- As seen, its ROE has been consistently exceeding its WACC, a classical sign of a business with a stable and strong moat. Its ROE has been on average 28.5%, far above its average WACC of around 9.3%.
- Then even the ROE itself underestimates its profitability. The ROCE is more important and fundamental in my view as detailed in my blog article because the ROCE considers capital ACTUALLY employed. While in MSFF’s case, a large part of the equity is not needed in its actual operation (such as idle cash). To wit, its ROCE has been on average 67.3%, substantially and consistently higher than both the average ROE and WACC.
- As a result, its superb ROCE dwarfs any variation in the WACC, which renders the details in the WACC model irrelevant.
Valuation and expected return
Based on the above, here I will use the discounted dividend model (“DDM”) given MSFT stable dividends. And the key assumptions here are:
- I will apply a long-term risk-free rate of 4.5% as the discount rate, which is consistent with the Fed’s current dot-plot and also consistent with average 10-year treasury rates in the long term (say over a 30 to 50 years period spanning a macro debt cycle).
- By invoking the DDM model in the first place, I am assuming its dividend represents its dispensable owners’ earnings. And more specifically, I will use its TTM dividend rate of $2.48 per share in the analysis.
- I will estimate its terminal dividend growth rate by the product of its average ROCE (67.3% as shown above) and its reinvestment rates (assumed to be 5% based on its long-term historical average). To wit, the results turned out to be 3.38% (67.3% ROCE x 5% reinvestment rate = 3.38% perpetual growth rates).
With the above inputs, the DDM model shows its fair value to be $220 ($2.48/ (4.5% – 3.38%)). Compared to its current price of $226 as of this writing, it is now trading quite close to its fair value.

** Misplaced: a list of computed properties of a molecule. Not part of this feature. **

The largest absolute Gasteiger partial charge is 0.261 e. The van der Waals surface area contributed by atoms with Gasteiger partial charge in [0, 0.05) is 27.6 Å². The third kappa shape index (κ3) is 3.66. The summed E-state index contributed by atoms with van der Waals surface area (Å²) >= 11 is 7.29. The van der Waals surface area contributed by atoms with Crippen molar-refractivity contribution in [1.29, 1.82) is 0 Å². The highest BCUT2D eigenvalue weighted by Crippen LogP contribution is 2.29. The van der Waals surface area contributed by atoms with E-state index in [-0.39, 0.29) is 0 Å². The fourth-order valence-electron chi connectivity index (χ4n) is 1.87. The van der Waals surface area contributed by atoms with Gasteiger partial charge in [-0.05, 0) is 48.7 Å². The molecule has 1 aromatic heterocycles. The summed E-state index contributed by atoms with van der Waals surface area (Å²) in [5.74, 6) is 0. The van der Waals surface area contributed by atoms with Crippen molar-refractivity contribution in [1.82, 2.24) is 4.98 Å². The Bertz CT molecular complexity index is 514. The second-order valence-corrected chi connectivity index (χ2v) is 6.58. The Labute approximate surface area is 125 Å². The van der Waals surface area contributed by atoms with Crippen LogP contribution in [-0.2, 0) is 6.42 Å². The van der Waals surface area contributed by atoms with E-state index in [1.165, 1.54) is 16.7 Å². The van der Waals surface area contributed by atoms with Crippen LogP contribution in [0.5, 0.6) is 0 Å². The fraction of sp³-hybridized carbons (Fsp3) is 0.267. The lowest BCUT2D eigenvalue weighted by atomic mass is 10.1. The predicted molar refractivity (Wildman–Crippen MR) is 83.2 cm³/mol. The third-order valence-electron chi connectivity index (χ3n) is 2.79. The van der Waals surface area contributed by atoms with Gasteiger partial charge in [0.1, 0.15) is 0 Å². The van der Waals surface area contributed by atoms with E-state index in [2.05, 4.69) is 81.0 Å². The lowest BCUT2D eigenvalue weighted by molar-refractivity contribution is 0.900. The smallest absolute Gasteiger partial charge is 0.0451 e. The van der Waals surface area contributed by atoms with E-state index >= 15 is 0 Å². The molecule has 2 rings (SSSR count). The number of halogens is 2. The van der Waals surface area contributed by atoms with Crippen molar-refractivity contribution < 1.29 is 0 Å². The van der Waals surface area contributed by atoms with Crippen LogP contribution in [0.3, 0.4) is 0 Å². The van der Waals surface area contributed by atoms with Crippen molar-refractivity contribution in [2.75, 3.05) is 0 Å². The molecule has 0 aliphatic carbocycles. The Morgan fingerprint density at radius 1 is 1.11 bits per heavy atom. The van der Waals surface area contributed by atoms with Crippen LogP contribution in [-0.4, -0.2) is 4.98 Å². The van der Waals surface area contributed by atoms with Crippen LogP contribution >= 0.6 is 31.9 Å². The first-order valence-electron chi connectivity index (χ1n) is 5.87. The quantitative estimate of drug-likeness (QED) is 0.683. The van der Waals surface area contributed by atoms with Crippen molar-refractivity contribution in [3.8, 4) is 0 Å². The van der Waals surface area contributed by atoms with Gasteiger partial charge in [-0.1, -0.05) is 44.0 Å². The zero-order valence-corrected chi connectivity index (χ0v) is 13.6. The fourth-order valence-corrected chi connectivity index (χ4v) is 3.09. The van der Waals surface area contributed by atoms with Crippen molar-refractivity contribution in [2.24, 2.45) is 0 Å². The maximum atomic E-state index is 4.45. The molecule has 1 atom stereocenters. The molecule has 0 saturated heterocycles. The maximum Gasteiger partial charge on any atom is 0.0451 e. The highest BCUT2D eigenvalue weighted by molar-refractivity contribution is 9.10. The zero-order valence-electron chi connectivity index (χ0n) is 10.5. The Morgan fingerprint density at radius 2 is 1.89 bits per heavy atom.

In terms of total returns, investors can expect a long-term return in the upper-single-digit around 8% per annum, a quite solid return given its first-rate financial strength and safety. The total returns consist of 3.38% of growth as just mentioned and about 4.5% of owners’ earnings yield (at an FY1 of 22.5x).
Risks and final thoughts
MSFT faces a range of risks, both macroscopic risks general to the entire economy and also risks specific to itself. And all such risks have been detailed by other SA authors and also my other articles. So here I will just focus on the risks specific to the particular approach presented in this article.
The main risk is the thin (or lack of) margin of safety as seen above. The DDM shows a fair value of $220 even with the use of the risk-free rate as the discount rate, leaving no margin of safety given its current price of $226. A comparison against Apple (AAPL), a stock Buffett does hold, further highlights the lack of margin of safety. As seen from the chart below, AAPL’s ROCE is on average over 100% in recent years. So assuming the same 5% reinvestment rate, AAPL could maintain a perpetual growth rate of over 5% (100% ROCE * 5% reinvestment rate = 5% perpetual growth rate). Of course, when the growth rate is higher than the discount rate (if we keep using 4.5% risk-free interest rates as the discount rate), any valuation is justifiable IN THEORY. But of course, in practice, I won’t pay any price and I would only interpret the gap as a sign of a large margin of safety. And Buffett has already told us (if you recall from his earlier quote and the emphases were added by me):
“You better just stick with businesses that you can understand, use the government bond rate. And when you can buy them — something you understand well — at a significant discount, then, you should start getting excited.”